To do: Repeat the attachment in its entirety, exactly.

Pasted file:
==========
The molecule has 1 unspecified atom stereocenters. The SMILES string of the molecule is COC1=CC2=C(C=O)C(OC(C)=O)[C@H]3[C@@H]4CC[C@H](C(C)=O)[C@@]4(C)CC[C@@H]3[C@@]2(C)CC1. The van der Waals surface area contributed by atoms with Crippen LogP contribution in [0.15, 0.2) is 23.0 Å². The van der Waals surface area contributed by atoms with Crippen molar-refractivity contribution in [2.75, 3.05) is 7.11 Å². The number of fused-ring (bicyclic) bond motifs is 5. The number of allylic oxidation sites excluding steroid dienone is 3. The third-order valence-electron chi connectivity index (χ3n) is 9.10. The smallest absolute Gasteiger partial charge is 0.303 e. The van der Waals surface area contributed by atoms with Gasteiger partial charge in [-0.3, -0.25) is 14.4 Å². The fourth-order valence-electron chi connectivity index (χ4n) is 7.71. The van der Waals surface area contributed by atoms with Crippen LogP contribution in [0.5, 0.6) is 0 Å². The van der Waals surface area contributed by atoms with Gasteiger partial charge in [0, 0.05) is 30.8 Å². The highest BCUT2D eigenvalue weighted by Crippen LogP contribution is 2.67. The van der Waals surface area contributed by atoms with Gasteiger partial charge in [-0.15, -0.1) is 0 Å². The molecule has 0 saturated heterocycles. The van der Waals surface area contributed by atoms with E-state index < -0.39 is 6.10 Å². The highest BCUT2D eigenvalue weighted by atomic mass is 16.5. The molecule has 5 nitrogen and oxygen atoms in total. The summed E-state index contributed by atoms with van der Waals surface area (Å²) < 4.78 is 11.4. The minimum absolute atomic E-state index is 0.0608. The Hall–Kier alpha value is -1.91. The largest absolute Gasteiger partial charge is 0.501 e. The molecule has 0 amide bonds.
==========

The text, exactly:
The molecule has 1 unspecified atom stereocenters. The SMILES string of the molecule is COC1=CC2=C(C=O)C(OC(C)=O)[C@H]3[C@@H]4CC[C@H](C(C)=O)[C@@]4(C)CC[C@@H]3[C@@]2(C)CC1. The van der Waals surface area contributed by atoms with Crippen LogP contribution in [0.15, 0.2) is 23.0 Å². The van der Waals surface area contributed by atoms with Crippen molar-refractivity contribution in [2.75, 3.05) is 7.11 Å². The number of fused-ring (bicyclic) bond motifs is 5. The number of allylic oxidation sites excluding steroid dienone is 3. The third-order valence-electron chi connectivity index (χ3n) is 9.10. The smallest absolute Gasteiger partial charge is 0.303 e. The van der Waals surface area contributed by atoms with Gasteiger partial charge in [-0.3, -0.25) is 14.4 Å². The fourth-order valence-electron chi connectivity index (χ4n) is 7.71. The van der Waals surface area contributed by atoms with Crippen LogP contribution in [0.5, 0.6) is 0 Å². The van der Waals surface area contributed by atoms with Gasteiger partial charge in [0, 0.05) is 30.8 Å². The highest BCUT2D eigenvalue weighted by Crippen LogP contribution is 2.67. The van der Waals surface area contributed by atoms with Gasteiger partial charge in [-0.15, -0.1) is 0 Å². The molecule has 0 saturated heterocycles. The van der Waals surface area contributed by atoms with E-state index < -0.39 is 6.10 Å². The highest BCUT2D eigenvalue weighted by atomic mass is 16.5. The molecule has 5 nitrogen and oxygen atoms in total. The summed E-state index contributed by atoms with van der Waals surface area (Å²) < 4.78 is 11.4. The minimum absolute atomic E-state index is 0.0608. The Hall–Kier alpha value is -1.91. The largest absolute Gasteiger partial charge is 0.501 e. The molecule has 0 amide bonds.